I wish all the boxes weren’t so “square” or so narrow. I remember the relief I felt when I applied for a major fine craft show. I called the show organizers when I couldn’t figure out what medium to check on the application. The person I spoke to said firmly, “I hate that, too! We should appreciate the artists who are SO creative, there’s no single category to put them into!” (I quit pursuing many of those shows because I would be juried in for one medium, but not the others, often excluding the one that generated the most sales: Jewelry.)

I asked the art students what their creative work was. At first I got the usual: “Painting!” “Graphite!” (Ha! What a great way to frame pencil drawing!)

But when I opened that door to a broader definition, one said, “I love baking!” They said it proudly, too! I rejoiced at that and told them so. They may also pursuit the more commonly-recognized forms of art-making. But they were reassured that whatever the work of their heart is, it deserves their attention and time.

There is something for everyone, and it doesn’t have to be what everyone else agrees is “real art”.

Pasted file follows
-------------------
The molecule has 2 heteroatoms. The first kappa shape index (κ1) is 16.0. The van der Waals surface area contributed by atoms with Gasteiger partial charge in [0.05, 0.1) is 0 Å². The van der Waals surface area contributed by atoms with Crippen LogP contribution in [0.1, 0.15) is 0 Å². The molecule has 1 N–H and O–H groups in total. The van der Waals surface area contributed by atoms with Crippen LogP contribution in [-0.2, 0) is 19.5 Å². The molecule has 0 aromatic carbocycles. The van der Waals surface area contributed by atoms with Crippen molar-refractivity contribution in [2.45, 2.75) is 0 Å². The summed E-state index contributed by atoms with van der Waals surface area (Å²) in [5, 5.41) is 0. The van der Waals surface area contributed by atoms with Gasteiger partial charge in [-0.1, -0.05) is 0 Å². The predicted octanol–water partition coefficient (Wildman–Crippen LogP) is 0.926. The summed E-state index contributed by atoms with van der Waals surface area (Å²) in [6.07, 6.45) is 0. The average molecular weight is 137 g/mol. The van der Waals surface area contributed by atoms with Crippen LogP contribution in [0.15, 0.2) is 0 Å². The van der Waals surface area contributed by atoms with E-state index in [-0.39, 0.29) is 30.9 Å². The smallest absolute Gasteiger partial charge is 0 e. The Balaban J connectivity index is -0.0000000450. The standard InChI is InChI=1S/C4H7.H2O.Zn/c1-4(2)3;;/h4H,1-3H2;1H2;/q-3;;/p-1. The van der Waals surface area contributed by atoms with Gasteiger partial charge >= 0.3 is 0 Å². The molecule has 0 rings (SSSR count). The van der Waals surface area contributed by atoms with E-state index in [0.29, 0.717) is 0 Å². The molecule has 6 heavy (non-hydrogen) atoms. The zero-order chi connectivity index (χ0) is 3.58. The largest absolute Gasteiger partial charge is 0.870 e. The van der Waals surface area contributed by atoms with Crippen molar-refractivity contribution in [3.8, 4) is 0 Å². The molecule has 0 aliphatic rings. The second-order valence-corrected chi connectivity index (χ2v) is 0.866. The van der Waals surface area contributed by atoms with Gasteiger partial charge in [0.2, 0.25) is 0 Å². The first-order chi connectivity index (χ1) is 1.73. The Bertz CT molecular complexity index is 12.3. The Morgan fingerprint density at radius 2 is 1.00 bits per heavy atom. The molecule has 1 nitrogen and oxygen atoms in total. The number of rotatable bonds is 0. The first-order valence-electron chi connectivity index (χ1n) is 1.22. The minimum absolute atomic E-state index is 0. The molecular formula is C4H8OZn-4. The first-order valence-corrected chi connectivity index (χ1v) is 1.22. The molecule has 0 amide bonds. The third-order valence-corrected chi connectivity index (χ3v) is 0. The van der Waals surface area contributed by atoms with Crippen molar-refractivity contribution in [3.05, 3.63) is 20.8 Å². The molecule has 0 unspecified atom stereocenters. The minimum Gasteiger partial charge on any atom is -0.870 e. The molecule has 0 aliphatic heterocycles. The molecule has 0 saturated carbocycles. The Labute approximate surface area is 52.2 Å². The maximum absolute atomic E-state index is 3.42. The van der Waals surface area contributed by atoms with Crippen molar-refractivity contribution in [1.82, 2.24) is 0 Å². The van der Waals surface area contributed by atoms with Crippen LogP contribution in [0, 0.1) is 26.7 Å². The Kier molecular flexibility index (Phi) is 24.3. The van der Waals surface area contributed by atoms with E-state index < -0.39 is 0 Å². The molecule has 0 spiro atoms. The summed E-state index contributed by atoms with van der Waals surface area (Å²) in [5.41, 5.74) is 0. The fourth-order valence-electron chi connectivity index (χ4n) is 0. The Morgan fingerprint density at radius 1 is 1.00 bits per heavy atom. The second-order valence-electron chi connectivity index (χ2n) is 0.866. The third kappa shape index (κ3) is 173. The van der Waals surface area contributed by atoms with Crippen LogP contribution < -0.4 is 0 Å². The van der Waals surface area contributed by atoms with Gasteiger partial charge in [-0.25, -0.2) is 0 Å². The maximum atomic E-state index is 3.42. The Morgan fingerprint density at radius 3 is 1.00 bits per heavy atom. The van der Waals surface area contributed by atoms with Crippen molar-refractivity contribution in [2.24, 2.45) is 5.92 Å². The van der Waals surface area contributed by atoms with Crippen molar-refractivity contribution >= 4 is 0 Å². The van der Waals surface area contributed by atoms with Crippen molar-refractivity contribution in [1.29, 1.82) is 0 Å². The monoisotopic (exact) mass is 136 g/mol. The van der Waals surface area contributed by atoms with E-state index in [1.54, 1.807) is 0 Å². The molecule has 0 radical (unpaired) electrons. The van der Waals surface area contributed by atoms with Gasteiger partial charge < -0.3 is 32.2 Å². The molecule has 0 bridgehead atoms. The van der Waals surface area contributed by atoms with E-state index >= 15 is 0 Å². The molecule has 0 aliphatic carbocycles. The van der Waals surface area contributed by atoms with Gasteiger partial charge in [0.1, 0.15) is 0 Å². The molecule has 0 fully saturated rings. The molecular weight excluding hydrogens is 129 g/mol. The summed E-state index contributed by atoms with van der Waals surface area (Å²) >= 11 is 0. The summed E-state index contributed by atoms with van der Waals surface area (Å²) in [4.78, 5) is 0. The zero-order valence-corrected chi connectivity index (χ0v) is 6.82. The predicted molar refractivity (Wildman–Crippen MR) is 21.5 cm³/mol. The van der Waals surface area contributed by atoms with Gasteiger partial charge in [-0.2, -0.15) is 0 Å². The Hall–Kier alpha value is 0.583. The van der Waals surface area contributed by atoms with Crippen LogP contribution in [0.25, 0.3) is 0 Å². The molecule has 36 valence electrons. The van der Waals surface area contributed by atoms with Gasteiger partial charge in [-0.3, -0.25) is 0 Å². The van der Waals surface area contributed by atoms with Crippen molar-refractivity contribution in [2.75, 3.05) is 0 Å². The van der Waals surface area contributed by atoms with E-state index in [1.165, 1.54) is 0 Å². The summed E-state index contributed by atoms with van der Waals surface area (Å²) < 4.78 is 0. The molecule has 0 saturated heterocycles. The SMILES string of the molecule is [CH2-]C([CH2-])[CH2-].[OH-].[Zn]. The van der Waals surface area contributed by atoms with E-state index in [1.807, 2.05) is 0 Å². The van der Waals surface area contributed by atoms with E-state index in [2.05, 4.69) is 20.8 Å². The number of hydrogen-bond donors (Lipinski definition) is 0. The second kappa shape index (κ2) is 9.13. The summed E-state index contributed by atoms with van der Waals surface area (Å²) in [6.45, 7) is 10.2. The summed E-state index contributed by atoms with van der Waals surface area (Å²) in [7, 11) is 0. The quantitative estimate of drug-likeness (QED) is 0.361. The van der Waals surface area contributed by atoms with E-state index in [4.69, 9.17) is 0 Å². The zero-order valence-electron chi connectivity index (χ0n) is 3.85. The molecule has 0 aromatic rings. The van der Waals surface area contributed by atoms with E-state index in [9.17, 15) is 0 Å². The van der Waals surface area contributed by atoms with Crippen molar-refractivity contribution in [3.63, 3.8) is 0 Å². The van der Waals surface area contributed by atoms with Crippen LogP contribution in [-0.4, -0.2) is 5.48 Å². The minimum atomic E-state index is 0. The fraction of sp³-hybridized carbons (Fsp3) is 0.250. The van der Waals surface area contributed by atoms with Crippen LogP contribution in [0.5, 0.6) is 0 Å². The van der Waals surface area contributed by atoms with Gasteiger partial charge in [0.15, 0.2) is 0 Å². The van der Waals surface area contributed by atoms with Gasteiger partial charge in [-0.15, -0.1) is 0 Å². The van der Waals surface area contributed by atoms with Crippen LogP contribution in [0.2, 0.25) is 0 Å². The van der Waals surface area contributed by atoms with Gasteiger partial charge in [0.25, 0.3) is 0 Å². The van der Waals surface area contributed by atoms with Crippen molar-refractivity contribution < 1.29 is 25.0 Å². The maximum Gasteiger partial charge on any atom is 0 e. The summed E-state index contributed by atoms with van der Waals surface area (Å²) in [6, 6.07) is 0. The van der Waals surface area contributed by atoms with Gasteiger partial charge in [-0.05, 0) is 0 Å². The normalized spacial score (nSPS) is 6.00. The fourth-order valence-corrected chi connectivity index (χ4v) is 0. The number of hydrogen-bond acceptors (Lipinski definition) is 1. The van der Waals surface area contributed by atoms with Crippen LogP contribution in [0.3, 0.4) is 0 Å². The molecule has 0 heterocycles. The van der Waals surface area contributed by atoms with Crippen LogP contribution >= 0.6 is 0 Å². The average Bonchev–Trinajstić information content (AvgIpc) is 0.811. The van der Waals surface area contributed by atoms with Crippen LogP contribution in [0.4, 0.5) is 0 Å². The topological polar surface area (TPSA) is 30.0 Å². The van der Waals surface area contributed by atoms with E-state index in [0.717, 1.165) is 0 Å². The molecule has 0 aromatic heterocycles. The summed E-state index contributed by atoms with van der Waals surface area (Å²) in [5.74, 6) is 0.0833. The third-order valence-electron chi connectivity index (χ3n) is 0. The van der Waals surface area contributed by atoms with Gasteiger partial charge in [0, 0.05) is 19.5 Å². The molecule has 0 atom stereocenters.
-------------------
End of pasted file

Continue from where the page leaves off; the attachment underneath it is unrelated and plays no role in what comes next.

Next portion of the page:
If it makes us a better person, if it makes the world a better place, if it gives even one person in the world joy, hope, and validity, well then, I believe that’s a good thing.

And I’m delighted these young people already know they are “doing it right.” I can’t wait to see what they do with their passion, and their skills.

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This article is by Luann Udell, regular contributing author for FineArtViews. Luann also writes a column (“Craft Matters”) for The Crafts Report magazine (a monthly business resource for the crafts professional) where she explores the funnier side of her life in craft. She’s a double-juried member of the prestigious League of New Hampshire Craftsmen (fiber & art jewelry). Her work has appeared in books, magazines, and newspapers across the country and she is a published writer. She’s blogged since 2002 about the business side–and the spiritual inside–of art. She says, “I share my experiences so you won’t have to make ALL the same mistakes I did….”